torques about any point S in a rigid body is zero.

Concept Question Tipping

- A box, with its center-of-mass off-center as

indicated by the dot, is placed on an inclined

plane. In which of the four orientations shown,

if any, does the box tip over?

Concept Question Tipping Answer

- Answer 3. In order to tip over, the box must

pivot about its bottom left corner. Only in case

3 does the torque about this pivot (due to

gravity) rotate the box in such a way that it

tips over.

Problem Solving Strategy Static Equilibrium

- Force
- Identify System and draw all forces and where

they act on Free Body Force Diagram - Write down equations for static equilibrium of

the forces sum of forces is zero - Torque
- Choose point to analyze the torque about.
- Choose sign convention for torque
- Calculate torque about that point for each force.

(Note sign of torque.) - Write down equation corresponding to condition

for static equilibrium sum of torques is zero

Table Problem Standing on a Hill

A person is standing on a hill that is sloped at

an angle a with respect to the horizontal. The

persons legs are separated by a distance d, with

one foot uphill and one downhill. The center of

mass of the person is at a distance h above the

ground, perpendicular to the hillside, midway

between the persons feet. Assume that the

coefficient of static friction between the

persons feet and the hill is sufficiently large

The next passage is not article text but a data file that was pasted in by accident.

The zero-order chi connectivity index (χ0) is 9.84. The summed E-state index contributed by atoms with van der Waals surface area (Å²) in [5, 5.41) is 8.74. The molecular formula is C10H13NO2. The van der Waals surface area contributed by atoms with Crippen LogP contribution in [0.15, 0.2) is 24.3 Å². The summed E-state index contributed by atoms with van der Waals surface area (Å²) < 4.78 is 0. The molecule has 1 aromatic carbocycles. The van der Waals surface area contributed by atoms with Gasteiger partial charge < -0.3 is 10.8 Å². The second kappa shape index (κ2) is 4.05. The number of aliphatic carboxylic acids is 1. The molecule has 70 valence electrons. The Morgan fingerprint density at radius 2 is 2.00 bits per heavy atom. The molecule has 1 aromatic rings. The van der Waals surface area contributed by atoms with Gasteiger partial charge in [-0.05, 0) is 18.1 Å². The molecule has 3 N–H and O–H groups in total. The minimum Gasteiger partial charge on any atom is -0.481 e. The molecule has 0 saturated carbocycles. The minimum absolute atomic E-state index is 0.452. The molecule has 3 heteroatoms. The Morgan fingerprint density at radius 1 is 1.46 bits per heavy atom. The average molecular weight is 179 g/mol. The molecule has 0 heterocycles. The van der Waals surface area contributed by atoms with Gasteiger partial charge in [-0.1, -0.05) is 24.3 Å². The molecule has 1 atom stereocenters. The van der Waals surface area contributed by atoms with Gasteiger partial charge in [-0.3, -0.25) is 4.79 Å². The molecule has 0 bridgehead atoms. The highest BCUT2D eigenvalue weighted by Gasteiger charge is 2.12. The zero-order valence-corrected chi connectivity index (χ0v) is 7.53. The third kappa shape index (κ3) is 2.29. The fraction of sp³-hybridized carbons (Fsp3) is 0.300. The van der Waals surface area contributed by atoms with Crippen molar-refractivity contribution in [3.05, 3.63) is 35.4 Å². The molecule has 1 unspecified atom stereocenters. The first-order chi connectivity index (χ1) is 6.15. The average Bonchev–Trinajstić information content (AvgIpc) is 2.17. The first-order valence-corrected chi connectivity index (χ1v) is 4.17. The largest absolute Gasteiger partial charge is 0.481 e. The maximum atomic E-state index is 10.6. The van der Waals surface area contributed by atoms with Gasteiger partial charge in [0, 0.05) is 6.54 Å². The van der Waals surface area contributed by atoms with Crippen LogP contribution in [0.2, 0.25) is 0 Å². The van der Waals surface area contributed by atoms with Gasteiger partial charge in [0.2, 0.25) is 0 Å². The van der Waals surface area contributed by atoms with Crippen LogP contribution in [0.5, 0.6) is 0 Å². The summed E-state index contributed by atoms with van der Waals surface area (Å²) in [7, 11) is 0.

that the person will not slip. a) What is the

magnitude of the normal force on each foot? b)

How far must the feet be apart so that the normal

force on the upper foot is just zero? (This is

the instant when the person starts to rotate and

fall over.)

Rotational Work

- Tangential force
- Displacement vector
- work for a small displacement

Rotational Work

- Newtons Second Law
- Tangential acceleration
- Work for small displacement
- Summation becomes integration for continuous body

Rotational Work

- Rotational work for a small displacement
- Torque about S
- Infinitesimal rotational work
- Integrate total work

Rotational Work-Kinetic Energy Theorem

- Infinitesimal rotational work
- Integrate rotational work
- Kinetic energy of rotation about S

Rotational Power

- Rotational power is the time rate of doing

rotational work - Product of the applied torque with the angular

velocity

Table Problem Change in Rotational Energy and

Work

- Suppose that a rotor of moment of inertia Ir

is slowing down during the interval t1, t2

according to - ?(t) ?(t1)-a t,
- where a ?(t1)/(t2 ). Use work energy

techniques to find the frictional torque acting

on the rotor.

Table Problem Solution Change in Rotational

Energy and Work

- Suppose that a rotor of moment of inertia Ir

is slowing down during the interval t1, t2

according to - ?(t) ?(t1)-a t,
- where a ?(t1)/(t2). Use work energy

techniques to find the frictional torque acting

on the rotor.